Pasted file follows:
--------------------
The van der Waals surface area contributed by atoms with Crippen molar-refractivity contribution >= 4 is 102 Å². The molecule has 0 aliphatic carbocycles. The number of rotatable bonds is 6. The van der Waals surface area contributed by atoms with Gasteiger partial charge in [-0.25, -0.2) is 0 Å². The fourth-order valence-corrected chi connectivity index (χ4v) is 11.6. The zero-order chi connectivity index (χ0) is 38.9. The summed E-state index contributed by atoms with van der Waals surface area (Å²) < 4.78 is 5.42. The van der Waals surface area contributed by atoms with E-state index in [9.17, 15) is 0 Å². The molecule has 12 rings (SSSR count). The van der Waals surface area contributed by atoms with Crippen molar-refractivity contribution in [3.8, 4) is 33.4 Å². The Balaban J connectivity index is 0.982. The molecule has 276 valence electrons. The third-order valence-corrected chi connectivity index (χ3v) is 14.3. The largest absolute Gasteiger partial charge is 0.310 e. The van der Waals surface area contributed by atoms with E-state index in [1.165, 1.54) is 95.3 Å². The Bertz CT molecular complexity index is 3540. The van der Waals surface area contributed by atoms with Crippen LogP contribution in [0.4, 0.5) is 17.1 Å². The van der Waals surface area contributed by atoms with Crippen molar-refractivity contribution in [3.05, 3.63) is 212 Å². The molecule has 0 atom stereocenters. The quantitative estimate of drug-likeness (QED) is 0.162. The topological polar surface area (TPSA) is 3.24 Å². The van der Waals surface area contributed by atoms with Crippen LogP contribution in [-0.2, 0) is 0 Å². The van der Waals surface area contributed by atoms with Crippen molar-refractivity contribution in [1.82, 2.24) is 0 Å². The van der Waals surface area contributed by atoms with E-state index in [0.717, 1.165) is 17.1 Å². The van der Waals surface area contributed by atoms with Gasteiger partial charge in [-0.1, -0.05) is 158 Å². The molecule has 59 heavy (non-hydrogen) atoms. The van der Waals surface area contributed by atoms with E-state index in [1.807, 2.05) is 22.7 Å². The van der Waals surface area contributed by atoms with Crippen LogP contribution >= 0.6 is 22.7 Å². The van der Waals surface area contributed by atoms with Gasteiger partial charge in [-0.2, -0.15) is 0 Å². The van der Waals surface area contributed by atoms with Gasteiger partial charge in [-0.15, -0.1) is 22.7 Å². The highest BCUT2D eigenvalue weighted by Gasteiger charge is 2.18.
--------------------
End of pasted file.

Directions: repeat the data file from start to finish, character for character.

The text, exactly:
The van der Waals surface area contributed by atoms with Crippen molar-refractivity contribution >= 4 is 102 Å². The molecule has 0 aliphatic carbocycles. The number of rotatable bonds is 6. The van der Waals surface area contributed by atoms with Gasteiger partial charge in [-0.25, -0.2) is 0 Å². The fourth-order valence-corrected chi connectivity index (χ4v) is 11.6. The zero-order chi connectivity index (χ0) is 38.9. The summed E-state index contributed by atoms with van der Waals surface area (Å²) < 4.78 is 5.42. The van der Waals surface area contributed by atoms with E-state index in [9.17, 15) is 0 Å². The molecule has 12 rings (SSSR count). The van der Waals surface area contributed by atoms with Crippen molar-refractivity contribution in [3.8, 4) is 33.4 Å². The Balaban J connectivity index is 0.982. The molecule has 276 valence electrons. The third-order valence-corrected chi connectivity index (χ3v) is 14.3. The largest absolute Gasteiger partial charge is 0.310 e. The van der Waals surface area contributed by atoms with E-state index in [1.165, 1.54) is 95.3 Å². The Bertz CT molecular complexity index is 3540. The van der Waals surface area contributed by atoms with Crippen LogP contribution in [0.4, 0.5) is 17.1 Å². The van der Waals surface area contributed by atoms with Crippen molar-refractivity contribution in [3.05, 3.63) is 212 Å². The molecule has 0 atom stereocenters. The quantitative estimate of drug-likeness (QED) is 0.162. The topological polar surface area (TPSA) is 3.24 Å². The van der Waals surface area contributed by atoms with Crippen LogP contribution in [-0.2, 0) is 0 Å². The van der Waals surface area contributed by atoms with Crippen molar-refractivity contribution in [1.82, 2.24) is 0 Å². The van der Waals surface area contributed by atoms with E-state index in [0.717, 1.165) is 17.1 Å². The van der Waals surface area contributed by atoms with Gasteiger partial charge in [-0.1, -0.05) is 158 Å². The molecule has 59 heavy (non-hydrogen) atoms. The van der Waals surface area contributed by atoms with E-state index in [1.807, 2.05) is 22.7 Å². The van der Waals surface area contributed by atoms with Crippen LogP contribution >= 0.6 is 22.7 Å². The van der Waals surface area contributed by atoms with Gasteiger partial charge in [-0.2, -0.15) is 0 Å². The van der Waals surface area contributed by atoms with Gasteiger partial charge in [-0.15, -0.1) is 22.7 Å². The highest BCUT2D eigenvalue weighted by Gasteiger charge is 2.18.